Speaker: Dr. Nailiang Chen (陳 乃良)
The year in which China began to accept Western Music was 1840, when the government decided to initiate Open-door policy. At the time, Western Music, along with the complex changes in politics, society and culture, had directly influenced various fields in Chinese society and had cemented its central position in Pre-Modern and Modern Music History of China. Thus, for one to understand modern Chinese culture, research on the acceptance and development of western music in china must be accompanied.
However, due to the strong movements of anti-Westernism and nationalism, the research on the acceptance of Western music of Modern China in Chinese academic field had been stagnant, and the area of their research interest regarding Western Music had solely focused on the ‘activities of Chinese musicians’, excluding those of foreigners out of discussion. This thesis recognizes such problem and thoroughly studies the acceptance of Western music in Modern China. The research targets the time period from 1920s to 1949, from the time when the Western music started to be introduced and accepted to the very year in which the People’s Republic of China was established. In other words, the range of research covers from the direction and progression of musical activities of foreign musicians in various regions in China to the effects on the fundamental nature of the acceptance of the Western music.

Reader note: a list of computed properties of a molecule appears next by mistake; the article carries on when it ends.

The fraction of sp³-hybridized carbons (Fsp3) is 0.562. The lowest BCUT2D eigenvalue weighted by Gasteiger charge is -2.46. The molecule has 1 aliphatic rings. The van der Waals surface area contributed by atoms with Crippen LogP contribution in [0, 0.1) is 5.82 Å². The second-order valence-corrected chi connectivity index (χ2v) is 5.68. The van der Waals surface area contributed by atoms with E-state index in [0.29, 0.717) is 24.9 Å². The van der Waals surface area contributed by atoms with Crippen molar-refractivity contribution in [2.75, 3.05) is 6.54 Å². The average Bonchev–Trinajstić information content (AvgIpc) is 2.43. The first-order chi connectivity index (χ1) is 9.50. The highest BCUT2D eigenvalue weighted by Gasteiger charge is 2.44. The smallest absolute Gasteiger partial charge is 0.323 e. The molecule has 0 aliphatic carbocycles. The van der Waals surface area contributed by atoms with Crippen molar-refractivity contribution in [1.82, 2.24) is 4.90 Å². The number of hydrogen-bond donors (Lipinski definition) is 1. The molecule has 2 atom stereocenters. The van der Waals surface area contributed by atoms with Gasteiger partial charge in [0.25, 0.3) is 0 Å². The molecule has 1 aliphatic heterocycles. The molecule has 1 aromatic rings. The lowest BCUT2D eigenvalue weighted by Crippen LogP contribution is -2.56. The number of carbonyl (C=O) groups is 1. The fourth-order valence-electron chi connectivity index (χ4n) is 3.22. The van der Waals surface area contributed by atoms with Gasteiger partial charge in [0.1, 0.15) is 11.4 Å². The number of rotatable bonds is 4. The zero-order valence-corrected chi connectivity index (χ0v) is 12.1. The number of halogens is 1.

Full Professor, obtained his Ph.D. from Seoul National University and taught at Nanchang Hangkong University (Nanchang, China) prior to Jiangxi Normal University in 2013. Since 2015 he was a Post-doctoral Fellow in Musicology at the ‘Institute of Musicology’ of Central Conservatory of Music(Beijing, China). His research interests include Intercultural Communication Musical Cultures Studies, Research on Chinese Modern Musical History, Psychology of Music(Musical Aesthetics), and in particular, the inter-entity relationship in intercultural communication study probes into the relationship among cultures that can be entities in the process of exchanges, dialogues and communication.